Thiruvananthapuram, Nov 27: India fast-bowler Prasidh Krishna praised the spin-bowling duo of Axar Patel and Ravi Bishnoi for changing the game in the team’s favour through their crucial scalps, especially the dew setting in during their 44-run win over Australia in the second T20I. In defence of 235/4, Bishnoi grabbed the wickets of Josh Inglis and Matthew Short in the first four overs, before adding the scalp of Tim David to pick 3-32. Prasidh, after initially being expensive, took out Steven Smith, before castling Sean Abbott and Nathan Ellis to keep Australia to 191/9. ‘This Brings Back So Many Wonderful Memories….’ Hardik Pandya Reacts After his Return to Mumbai Indians Ahead of IPL 2024.

“For Axar and Bishnoi to bowl the way they did, they played a very important role despite dew setting in. It is how our bowling unit works, there are going to be days when some of us aren’t going to have a good day. The others step in and work selflessly. That really helped us in the second half,” said Prasidh in the post-match press conference.

He also revealed that India had been planning for tackling the dew right from T20I series opener in Visakhapatnam and added that the effect began in Thiruvananthapuram when Mukesh Kumar was bowling the eighth over.

“We were planning to tackle the dew even in Vizag but luckily we didn’t have to. Here, we were prepared, we knew that dew was going to play a huge role. It was really wet, even in the eight over when Mukesh (Kumar) was bowling, he told me there was a lot of dew. This is part of the challenge of playing in India. As a bowling unit, we need to learn to tackle it.”

“We tried a lot of things – cutters, length balls and yorkers. Slower ball was skidding through, and we executed some yorkers well. We practise putting the ball in the water, but then there’s no real game pressure at practise, unlike a match. You can’t do much about the dew, had to change a towel after just one over. So, you have to keep your cool and hold your nerves.”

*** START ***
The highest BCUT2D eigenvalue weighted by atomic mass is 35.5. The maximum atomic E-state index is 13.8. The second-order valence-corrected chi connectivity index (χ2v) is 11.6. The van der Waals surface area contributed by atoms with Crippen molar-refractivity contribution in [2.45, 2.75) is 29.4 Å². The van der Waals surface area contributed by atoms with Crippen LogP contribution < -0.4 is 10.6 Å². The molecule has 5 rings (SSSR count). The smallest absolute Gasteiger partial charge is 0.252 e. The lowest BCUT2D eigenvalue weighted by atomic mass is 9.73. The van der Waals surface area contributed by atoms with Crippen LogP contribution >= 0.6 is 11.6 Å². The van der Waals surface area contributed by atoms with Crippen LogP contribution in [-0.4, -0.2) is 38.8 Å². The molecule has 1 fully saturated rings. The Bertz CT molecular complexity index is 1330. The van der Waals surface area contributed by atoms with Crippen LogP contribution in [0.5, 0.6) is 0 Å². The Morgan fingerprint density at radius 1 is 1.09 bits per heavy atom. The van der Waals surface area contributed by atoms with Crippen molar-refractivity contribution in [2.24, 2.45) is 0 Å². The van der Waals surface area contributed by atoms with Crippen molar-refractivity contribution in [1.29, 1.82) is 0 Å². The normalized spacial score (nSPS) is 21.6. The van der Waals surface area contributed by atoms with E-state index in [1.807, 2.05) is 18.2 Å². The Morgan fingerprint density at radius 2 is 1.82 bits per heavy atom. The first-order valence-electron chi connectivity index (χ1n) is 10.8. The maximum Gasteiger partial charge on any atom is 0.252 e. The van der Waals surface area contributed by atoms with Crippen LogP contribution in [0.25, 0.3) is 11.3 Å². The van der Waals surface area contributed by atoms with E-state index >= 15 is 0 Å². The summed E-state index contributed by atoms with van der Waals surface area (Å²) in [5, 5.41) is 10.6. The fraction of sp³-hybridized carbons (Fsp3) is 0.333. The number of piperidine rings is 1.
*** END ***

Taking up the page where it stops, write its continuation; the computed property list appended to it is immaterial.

Prasidh made a comeback to competitive cricket after a year’s absence due to stress fracture in the back and was a late addition to ODI World Cup squad as a replacement for Hardik Pandya. He felt the World Cup was a huge learning curve for him from information perspective.

“Being a part of the squad was massive learning for me. That’s the biggest learning curve I’ve had since I’ve been a part of the team. I got to learn a lot the way people prepare, the amount of information that you can take.” Yuvraj Singh, Irfan Pathan, Shikhar Dhawan and Other Indian Cricket Fraternity Wishes Suresh Raina As He Turns 37.

“But I thought the information (got during World Cup) was too theoretical for me, as I was sitting in the dug out and speaking to my teammates. Here (in a match) it is more than theoretical, you need to be able to execute things. It took me a couple of overs (in first T20I in Visakhapatnam), but after that I was in competition mode.”